A seal assembly 160 shown in FIG. 15 includes as its rotor 161 a member exactly like the rotor 31 of FIG. 1. Its stator 162 is different, comprising a metal case 163 having a cylindrical portion 164, an angularly extending lip-engaging portion 165, and a radially extending portion 166. On the outer surface of all three of these portions 164, 165, and 166 is bonded an elastomeric member 167 which makes the sealing engagement with a bore 168, preferably at a series of cylindrical ring portions 169 which are larger in diameter than the bore 168 and are somewhat compressed, with some flow of rubber, when the seal stator 162 is installed. On the inner surface of the stator 162, a series of buttons 170 maintain the proper distance between the rotor 161 and the stator 162. Radially extending, but at an angle, is a auxiliary lip 171 to exclude dirt and other foreign matter.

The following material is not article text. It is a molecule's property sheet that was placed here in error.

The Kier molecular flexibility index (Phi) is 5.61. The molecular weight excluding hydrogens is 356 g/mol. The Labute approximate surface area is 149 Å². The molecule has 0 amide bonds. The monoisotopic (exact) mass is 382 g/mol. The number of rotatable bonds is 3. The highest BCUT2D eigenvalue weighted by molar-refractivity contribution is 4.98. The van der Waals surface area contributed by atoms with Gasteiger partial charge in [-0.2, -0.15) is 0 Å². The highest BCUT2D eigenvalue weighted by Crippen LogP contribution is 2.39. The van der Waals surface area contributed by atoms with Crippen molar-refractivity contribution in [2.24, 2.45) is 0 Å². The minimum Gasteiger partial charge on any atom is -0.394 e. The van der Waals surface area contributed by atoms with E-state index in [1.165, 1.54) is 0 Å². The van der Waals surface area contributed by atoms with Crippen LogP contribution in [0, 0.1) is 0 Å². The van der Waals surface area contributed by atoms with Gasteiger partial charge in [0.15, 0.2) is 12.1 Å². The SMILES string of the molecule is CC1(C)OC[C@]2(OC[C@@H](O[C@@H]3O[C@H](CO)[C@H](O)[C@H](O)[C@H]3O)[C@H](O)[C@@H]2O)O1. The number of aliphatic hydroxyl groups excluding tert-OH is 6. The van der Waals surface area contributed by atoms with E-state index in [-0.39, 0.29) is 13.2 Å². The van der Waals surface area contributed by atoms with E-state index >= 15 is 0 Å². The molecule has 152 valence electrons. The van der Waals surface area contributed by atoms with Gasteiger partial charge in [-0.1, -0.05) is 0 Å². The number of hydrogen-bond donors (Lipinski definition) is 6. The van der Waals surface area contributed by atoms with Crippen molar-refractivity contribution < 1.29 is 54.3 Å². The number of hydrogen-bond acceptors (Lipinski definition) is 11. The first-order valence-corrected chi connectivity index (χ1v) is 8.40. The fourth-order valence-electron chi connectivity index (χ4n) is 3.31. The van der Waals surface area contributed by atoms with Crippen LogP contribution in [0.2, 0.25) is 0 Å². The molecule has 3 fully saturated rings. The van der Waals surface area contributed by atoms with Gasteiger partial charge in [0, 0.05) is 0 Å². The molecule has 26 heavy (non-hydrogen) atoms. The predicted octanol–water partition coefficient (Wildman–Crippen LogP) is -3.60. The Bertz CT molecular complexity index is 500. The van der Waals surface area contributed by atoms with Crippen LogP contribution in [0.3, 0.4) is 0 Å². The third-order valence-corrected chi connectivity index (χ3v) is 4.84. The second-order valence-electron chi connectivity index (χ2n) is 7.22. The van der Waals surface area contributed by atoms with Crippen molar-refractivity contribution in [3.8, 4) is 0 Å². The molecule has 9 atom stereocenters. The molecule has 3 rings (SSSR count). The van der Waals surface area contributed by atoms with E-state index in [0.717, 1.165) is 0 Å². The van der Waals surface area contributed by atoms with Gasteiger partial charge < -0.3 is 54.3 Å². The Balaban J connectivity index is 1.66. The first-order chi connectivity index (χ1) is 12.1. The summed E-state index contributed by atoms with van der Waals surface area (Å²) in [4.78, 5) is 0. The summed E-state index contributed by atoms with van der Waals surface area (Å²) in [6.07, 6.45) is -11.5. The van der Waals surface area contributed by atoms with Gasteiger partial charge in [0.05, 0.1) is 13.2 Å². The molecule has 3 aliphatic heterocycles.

FIG. 16 shows a unitized seal assembly 175 of the invention having a rotor 176 and a stator 177. The rotor 176 has a main case member 180 having a cylindrical portion 181 that fits on a shaft 182. There is a free end 183, and an end portion 184 which is bent back upon the cylindrical portion 181 to provide an inset from which extends out a radial flange 185. Another case member 186 has a cylindrical flange 187 that rests against the outer surface of the cylindrical flange 181 and a clamping radial flange 188. Between them are clamped a sealing gasket 189 and a polytetrafluoroethylene lip 190, the free end 183 being curled over to hold the case members 180 and 186 together.